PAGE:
- Review the Primary Energy Factor (PEF) for electricity on an annual, and possibly quarterly, basis so that it reflects the accelerated uptake of non-combustible renewables in electricity generation; and apply this factor, as well as greenhouse gas emission factors, in all energy related legislation, notably in Energy Performance of Buildings Directive.
- Complement the scope of Energy Savings Obligation Schemes with additional measures to reward renewable-based electrification and the activation of demand-side flexibility.
- Electrification of buildings
Electrification of residential heating is essential for achieving at least the 55% greenhouse gas emission reductions goals for 2030 and comes with multiple benefits to households and quality of life. The EC Energy System Integration strategy outlines that 40% of all residential buildings and 65% of all buildings in the services sector should be heated by electricity by 2030. This is a challenge that requires attention given the 11% electric heat pump share in the residential building stock today.
We therefore urge the European Commission to take the revision of the Energy Performance in Buildings Directive as an opportunity to:
- Ensure the deployment of Interoperable Building Energy Management Systems, beyond monitoring energy consumption, to capitalise on the benefits of electrification and making buildings an active and integrated part of electrified energy systems.
- For buildings to become an integrated part of the energy system, their contribution to system efficiency needs to be valued in the revised Energy Performance Certificates. This calls for proper quantification of both the actual CO2 and demand-side flexibility performance of a building beyond the reduction of energy consumption.
- Integrate buildings and transport sectors through direct electrification ready for smart charging by: (1) expanding the requirements for charging points to more buildings, (2) mandating smart capabilities for every EV charging points in buildings and being able to communicate with other assets behind the meter, (3) reinforcing the existing requirements to accommodate for higher-than-expected shares of EVs (e.g. increase of per-building minimum charging points and parking spaces with ducting installed); (4) removing existing barriers and limiting provisions to the current legislation, and (5) embedding a “right to plug” in the Directive.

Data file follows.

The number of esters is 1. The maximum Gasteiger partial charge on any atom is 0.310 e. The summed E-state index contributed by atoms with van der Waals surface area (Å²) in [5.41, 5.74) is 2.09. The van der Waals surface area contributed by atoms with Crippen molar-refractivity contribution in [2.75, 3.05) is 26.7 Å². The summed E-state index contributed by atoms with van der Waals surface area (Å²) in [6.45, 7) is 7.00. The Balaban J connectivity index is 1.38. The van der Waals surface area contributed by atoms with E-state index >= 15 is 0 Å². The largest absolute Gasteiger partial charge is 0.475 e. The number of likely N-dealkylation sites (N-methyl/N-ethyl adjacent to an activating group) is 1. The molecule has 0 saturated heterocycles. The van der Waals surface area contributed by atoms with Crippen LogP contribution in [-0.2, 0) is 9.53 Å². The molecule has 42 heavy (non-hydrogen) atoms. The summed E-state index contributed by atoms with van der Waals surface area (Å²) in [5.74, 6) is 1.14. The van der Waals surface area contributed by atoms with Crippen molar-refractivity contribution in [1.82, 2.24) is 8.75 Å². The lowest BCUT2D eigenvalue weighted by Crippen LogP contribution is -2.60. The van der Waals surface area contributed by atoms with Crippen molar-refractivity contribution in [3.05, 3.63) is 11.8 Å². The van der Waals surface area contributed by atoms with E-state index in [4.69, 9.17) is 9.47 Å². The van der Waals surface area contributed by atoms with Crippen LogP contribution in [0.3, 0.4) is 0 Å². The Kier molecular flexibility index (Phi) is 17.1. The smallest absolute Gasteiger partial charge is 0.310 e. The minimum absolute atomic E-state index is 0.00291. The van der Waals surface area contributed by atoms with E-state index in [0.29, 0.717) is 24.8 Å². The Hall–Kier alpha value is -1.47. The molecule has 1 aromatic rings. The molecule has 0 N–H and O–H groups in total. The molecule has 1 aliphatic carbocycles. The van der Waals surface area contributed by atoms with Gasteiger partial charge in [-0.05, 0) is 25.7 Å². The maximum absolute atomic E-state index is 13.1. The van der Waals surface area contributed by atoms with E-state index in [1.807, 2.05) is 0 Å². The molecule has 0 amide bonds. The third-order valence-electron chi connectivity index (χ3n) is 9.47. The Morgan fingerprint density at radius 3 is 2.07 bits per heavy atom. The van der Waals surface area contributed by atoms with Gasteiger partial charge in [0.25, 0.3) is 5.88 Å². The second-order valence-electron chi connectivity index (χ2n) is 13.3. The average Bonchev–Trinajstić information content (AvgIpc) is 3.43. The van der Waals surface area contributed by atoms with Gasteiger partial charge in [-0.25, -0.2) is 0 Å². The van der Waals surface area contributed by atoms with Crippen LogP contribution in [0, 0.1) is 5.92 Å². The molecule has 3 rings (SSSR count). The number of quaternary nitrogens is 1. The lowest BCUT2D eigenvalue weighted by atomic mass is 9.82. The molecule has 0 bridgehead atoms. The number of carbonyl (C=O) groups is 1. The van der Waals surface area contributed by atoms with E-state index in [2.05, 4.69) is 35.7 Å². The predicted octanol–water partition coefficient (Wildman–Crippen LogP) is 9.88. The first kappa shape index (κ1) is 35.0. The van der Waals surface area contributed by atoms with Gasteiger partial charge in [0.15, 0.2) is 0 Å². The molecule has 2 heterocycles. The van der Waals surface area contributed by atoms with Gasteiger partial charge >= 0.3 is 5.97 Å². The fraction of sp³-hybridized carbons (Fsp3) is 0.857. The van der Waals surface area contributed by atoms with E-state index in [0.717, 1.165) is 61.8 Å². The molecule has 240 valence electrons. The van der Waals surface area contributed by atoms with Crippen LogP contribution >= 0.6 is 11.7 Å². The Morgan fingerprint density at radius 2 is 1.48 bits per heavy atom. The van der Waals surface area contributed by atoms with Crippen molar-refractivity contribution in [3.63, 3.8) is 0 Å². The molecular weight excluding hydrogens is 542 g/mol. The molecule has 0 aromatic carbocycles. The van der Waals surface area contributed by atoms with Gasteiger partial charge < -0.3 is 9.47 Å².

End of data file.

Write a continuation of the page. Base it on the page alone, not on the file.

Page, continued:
- Prioritise the direct electrification of heating and cooling in buildings by increasing the required shares of renewables and energy efficiency improvements in heating and cooling systems both in new buildings and the existing building stock.
- Accelerate the deployment of on-site renewable electricity and demand-side flexibility sources by introducing requirements to deploy these in Member States building codes, wherever technically and economically feasible and in accordance with local end-use sector demand profiles.
- Increase training capacities and re-skilling programs of artisan and construction sector companies in order to accelerate electrification, integrate up-to-date technologies and lower costs.
- Electrification of road transport
Electrification of road transport is equally essential for achieving at least 55% GHG emissions reduction by 2030 and comes with benefits to quality of life. According to the EC Sustainable and Smart Mobility Strategy, at least 30 million Zero-Emissions Vehicles should be on European roads by 2030, and by 2050, nearly all cars, vans, buses and new heavy-duty vehicles will have to be zero-emission. Despite the rapid growth in demand for EVs, with sales more than doubling in 2020, this is a challenge that requires attention given the current share of under 1% purely electric vehicles (i.e. excluding hybrids, which are not zero-emissions) on European roads today.
We therefore urge the EC to take the revision of the CO₂ emission performance standards for cars and vans Regulation and the Alternative Fuels Infrastructure Directive as an opportunity to:
- Tighten the CO₂ emission standards for cars and vans for 2025 and 2030 to levels in line with the 55% greenhouse gas emission reduction target and 2050 carbon neutrality, supported by annual targets to encourage a gradual reduction in emissions. This should eventually culminate in an emissions limit of 0gCO2/km in 2035, ensuring all new light duty vehicles entering European roads are zero-emissions.
- Establish a Zero-Emissions Mandate instead of the Zero and Low Emissions Benchmark under the current incentive system.
- Set an ambitious framework for a goal-driven, intelligent and dynamic roll out of charging infrastructure in Europe closely linked to the necessary EV development to reach EU climate goals. Beyond merely setting. quantitative minimum rollout targets, legislation such as AFID, EPBD and TEN-T should adopt a qualitative and holistic approach. The legislative framework should enable the development of a competitive charging infrastructure market, ensure quality and interoperability of infrastructure, and take into account specific needs on the regional and local level.
- Prioritise the roll-out of flexible charging infrastructure (smart charging) to allow EVs integration in the power system as decentralised energy resources providing flexibility and thus supporting RES integration and system efficiency.
- Establish observability and operability frameworks for electricity grid operators to optimise the use of charging and discharging.
For more information about the Electrification Alliance: http://electrification-alliance.eu/